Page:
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Large numbers of people from Syracuse, Auburn and Ithaca flocked to Moravia, New York to see spiritual manifestations in the 1870-80s. The Morris Keeler House stood at the base of a range of hills that overlooked the town of about 1200 people. The Keelers provided lodging to a dozen people at a time, but lodging was not what the house was known for. It was thought to be built on a magnetic hill. “There [was} something undefinable in the atmosphere of the place,” the Genesee Courier stated in 1871.

Every spirit house needs a medium. Mary Mehan was born to Denis and Hanora Mehan in 1841. As a young girl, she was adopted out to a family in Moravia, but her parents wanted her back because of a disagreement about religion. Mary ran away from home after her return and ended up moving in with the Keelers where she worked as a domestic servant.

The Keelers soon discovered that Mary had a talent for contacting the spirit world. In a second–floor room, about twelve by fourteen feet in size, they partitioned an alcove to create a cabinet. The partition contained a small rectangular-shaped window with a black cloth curtain. It was at this window that spirits appeared.  There was also a piano in the room which often played.  

Mary held seances twice a day, every day, charging 50 cents per person for large groups.  The seances generally lasted about two hours. Half was held in darkness and half by lantern light. Some spirits visited regularly, including: Honto, a Native American woman: Rosa, an angel guide; and Sukey, a Native American girl.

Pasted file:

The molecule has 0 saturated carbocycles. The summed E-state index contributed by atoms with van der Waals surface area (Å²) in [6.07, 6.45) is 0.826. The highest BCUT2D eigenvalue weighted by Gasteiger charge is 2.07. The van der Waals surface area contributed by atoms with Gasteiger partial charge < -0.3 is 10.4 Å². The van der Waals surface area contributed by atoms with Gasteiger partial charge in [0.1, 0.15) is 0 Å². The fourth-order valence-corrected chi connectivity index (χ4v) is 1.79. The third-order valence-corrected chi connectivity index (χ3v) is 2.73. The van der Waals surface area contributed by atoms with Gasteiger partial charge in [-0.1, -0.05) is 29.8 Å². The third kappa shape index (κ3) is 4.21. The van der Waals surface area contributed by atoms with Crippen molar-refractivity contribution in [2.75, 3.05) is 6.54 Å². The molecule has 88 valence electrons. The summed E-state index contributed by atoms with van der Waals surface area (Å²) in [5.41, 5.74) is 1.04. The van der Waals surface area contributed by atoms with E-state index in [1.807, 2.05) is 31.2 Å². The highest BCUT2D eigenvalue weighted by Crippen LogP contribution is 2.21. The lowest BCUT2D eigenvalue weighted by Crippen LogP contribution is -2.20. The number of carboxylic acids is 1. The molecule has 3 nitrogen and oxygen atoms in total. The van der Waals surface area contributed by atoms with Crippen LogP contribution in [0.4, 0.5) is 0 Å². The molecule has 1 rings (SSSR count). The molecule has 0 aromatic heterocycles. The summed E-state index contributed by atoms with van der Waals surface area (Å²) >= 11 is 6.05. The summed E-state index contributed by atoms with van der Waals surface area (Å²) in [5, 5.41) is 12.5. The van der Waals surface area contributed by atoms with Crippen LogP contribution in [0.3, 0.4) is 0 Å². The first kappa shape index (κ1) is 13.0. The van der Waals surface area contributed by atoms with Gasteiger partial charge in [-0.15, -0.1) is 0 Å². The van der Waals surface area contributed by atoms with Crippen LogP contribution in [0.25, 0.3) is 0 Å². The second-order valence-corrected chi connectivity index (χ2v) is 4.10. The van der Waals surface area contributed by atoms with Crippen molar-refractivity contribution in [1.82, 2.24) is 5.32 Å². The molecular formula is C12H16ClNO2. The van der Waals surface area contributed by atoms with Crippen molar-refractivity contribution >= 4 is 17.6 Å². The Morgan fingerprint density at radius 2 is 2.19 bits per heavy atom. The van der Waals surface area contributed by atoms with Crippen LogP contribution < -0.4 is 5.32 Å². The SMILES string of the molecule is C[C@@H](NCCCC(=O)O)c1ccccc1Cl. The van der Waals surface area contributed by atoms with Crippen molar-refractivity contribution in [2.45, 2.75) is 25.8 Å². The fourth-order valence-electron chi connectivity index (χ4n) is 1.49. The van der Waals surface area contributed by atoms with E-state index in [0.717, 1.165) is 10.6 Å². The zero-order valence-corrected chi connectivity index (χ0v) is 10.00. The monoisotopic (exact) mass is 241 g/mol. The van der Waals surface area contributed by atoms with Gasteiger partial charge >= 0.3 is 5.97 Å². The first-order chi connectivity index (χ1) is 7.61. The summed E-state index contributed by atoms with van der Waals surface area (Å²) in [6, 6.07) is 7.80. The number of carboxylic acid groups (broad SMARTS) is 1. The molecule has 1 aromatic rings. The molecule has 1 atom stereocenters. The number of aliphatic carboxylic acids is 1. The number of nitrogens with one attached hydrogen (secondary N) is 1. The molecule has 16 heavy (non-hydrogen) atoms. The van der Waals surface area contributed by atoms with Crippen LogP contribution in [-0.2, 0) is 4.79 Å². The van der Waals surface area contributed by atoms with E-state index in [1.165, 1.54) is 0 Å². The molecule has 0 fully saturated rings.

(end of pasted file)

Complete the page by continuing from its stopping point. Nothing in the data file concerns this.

Mary was known for physical displays, voices, and piano music. Physical manifestations included hands touching attendees while they sat in darkness; hands, arms, and faces appearing at the window in a lit room, lights flickering and dancing about, and colored clouds gathering overhead. Voices spoke in whispers to normal speech, and some spirits spoke with accents.

Mary married John Andrews in 1863 and they had three daughters, Minnie, Nettie and Fannie. The family lived with the Keelers, John working as a farmhand, until about 1870, when they moved next door. Mary continued to hold seances at the Keeler House, apparently making enough money that the family could afford to move to a better house in town by 1880.

Mr. Keeler died in 1886 and his family disputed his will, questioning his sanity because of his association with Spiritualism. In the court case, it was found that: “While to some minds a belief in spiritualism might seem strange and be an evidence of weak and even morbid intellect, it cannot be held as a matter of law or fact to be evidence of insanity.”

Mary’s ability to continue her seances at the house is unknown. She died in Monrovia in 1901.

Additional Reading:

Hazard, Thomas R. (1872) Eleven Days at Moravia. William White & Company, NY.


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